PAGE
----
WAITING TIME – NON-EXEMPT STAFF

Generally, an employer must compensate
employees for all time during which the
employees are required to wait while on duty
or while performing a principal activity.
On vs. Off Duty – Non-Exempt

On Duty
–

all time spent in periods of inactivity while on duty
must be counted as hours worked.
Off Duty
–
employees who wait before starting their duties
because they arrive earlier than the required time
are not entitled to be paid for the waiting time.
(however, time cards will control matters in
controversy)
SPLIT SHIFTS AND LAYOVER TIME – NonExempt

If an employee has time off in the middle of a
workday which is long enough to effectively use as
he or she wishes, and the employee understands
that he or she doesn’t have to return until a definite
specified time, the employee does not have to be
considered to be working during the time-off period.
Must be at least 30 minutes…
On-Call Time – Non-Exempt

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Must be compensated when such time is
spent “predominately for the employer’s
benefit”.
Compensability of on-call time involves a
fact-specific, case-by-case analysis.
Use of Pagers and Cell Phones can result in
relaxation of compensability but are HOT
BEDS for litigation.
TRAINING PROGRAMS, LECTURES AND
MEETINGS – Non-Exempt

All of the following must be met for the
activity not to be counted as working time:
–
–
–
–
Attendance must occur outside the employee’s regular
working hours; and
Attendance must in fact be voluntary; and
The employee must do no productive work while attending;
and
The program, lecture or meeting should not be directly
related to the employee’s job.
UNAUTHORIZED WORK – Non-Exempt

Employees who, with the knowledge of their
employer, continue to work after their shift is
over or work before shift begins, are
engaged in compensable working time
but subject to discipline!
Travel Time – Non-Exempt
Extremely fact-sensitive analysis…
Home to Work Travel: An employee who travels from home before the
regular workday and returns to his/her home at the end of the workday is
engaged in ordinary home to work travel, which is not work time.
Home to Work on a Special One Day Assignment in Another City: An
employee who regularly works at a fixed location in one city is given a
special one day assignment in another city and returns home the same
day. The time spent in traveling to and returning from the other city is work
time, except that the employer may deduct/not count that time the
employee would normally spend commuting to the regular work site.
Travel Time – Non-Exempt
Extremely fact-sensitive analysis…
Travel That is All in a Day's Work: Time spent by an employee in travel
as part of their principal activity, such as travel from job site to job site
during the workday, is work time and must be counted as hours worked.
Travel Away from Home Community: Travel that keeps an employee
away from home overnight is travel away from home. Travel away from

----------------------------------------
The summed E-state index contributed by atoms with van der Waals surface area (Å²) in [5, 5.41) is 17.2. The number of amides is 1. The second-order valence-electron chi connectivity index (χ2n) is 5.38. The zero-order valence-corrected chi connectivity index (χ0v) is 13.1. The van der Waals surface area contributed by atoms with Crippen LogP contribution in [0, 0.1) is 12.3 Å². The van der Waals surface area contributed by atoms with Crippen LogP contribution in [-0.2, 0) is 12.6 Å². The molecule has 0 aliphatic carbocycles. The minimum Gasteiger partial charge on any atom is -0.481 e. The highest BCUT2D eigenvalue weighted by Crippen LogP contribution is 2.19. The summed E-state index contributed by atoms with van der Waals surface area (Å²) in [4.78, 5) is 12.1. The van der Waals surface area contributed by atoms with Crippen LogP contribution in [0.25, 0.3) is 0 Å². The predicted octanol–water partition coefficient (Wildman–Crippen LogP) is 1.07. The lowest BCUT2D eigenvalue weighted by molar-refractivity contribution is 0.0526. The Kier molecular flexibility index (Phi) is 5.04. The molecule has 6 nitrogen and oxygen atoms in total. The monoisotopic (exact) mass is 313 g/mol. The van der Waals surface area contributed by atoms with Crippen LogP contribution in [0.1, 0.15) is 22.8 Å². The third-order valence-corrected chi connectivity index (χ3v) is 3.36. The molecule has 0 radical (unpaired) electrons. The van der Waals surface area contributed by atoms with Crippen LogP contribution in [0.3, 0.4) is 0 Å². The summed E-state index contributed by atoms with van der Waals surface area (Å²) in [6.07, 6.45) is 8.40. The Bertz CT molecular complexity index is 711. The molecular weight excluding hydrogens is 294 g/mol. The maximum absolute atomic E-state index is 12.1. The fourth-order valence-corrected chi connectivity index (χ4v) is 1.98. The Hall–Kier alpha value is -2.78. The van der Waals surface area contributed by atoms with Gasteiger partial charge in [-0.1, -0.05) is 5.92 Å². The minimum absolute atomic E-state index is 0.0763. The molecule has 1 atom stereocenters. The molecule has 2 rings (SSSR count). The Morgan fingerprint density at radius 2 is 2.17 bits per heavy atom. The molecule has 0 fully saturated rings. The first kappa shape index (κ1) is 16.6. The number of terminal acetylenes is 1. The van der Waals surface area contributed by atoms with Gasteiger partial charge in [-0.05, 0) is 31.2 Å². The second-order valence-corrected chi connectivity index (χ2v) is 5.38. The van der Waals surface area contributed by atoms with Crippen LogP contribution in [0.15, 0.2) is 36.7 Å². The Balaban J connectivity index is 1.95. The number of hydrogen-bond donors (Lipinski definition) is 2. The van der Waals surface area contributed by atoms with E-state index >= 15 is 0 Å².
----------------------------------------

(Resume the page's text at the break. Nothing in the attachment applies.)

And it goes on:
home is clearly compensable work time when it cuts across the
employee's workday. The time is not only hours worked on regular
working days during normal working hours but also during corresponding
hours on nonworking days. As an enforcement policy, the DOL will not
consider as work time the time spent in travel away from home outside of
regular working hours as a passenger on an airplane, train, boat, bus, or
automobile.
Record Keeping Requirements

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Employee's full name and social security number.
Address, including zip code.
Birth date, if younger than 19.
Sex and occupation.
Time and day of week when employee's workweek begins,
hours worked each day and total hours worked each workweek.
Basis on which employee's wages are paid.
Regular hourly pay rate.
Total daily or weekly straight-time earnings.
Total overtime earnings for the workweek.
All additions to or deductions from the employee's wages.
Total wages paid each pay period.
Date of payment and the pay period covered by the payment.
MAJOR WAGE/HOUR PITFALLS!
1. OFF CLOCK WORK – TIME NOT RECORDED OR PAID
2. UNEQUAL PAY FOR EQUAL WORK
3. MISAPPLICATION OF WHITE COLLAR EXEMPT
STATUS
4. IMPROPER CALCULATION OF OT PREMIUM RATE
5. NON-DISCRETIONARY UNPAID BONUS OR UNPAID
EARNED COMMISSIONS (and lack of written plan design
re: same)
WORD TO THE WISE…

Review internal documents such as training materials,
performance evaluations, job descriptions, etc. to ensure they
are consistent with the exempt classification relied upon (e.g. the
exempt employee is being evaluated on non-manual work
directly related to the business operations).

It is imperative to have a written policy and complaint mechanism
through which employees can bring issues related to
deductions/docking of exempt classifications (aka “Safe
Harbor”).

Implement policies addressing a commitment to investigating
wage complaints, policies on overtime work, meals and rest
breaks, equal pay issues, travel time as well as payroll integrity
policies for actions such as falsifying time records and working
off the clock.
WAGE/HOUR WAIVERS???

NOT ENFORCEABLE UNLESS
APPROVED BY THE COURT OR DOL (or,
perhaps approved by the union, if
applicable).

However, ACKNOWLEDGEMENTS as to
payment in full or receipt of certain
monies may go a long way in preventing
future/further controversies.
Thank you…

Jeffrey A. Risch
Labor & Employment Practice Chair
SmithAmundsen LLC
www.salawus.com
630.569.0079
www.laborandemploymentlawupdate.com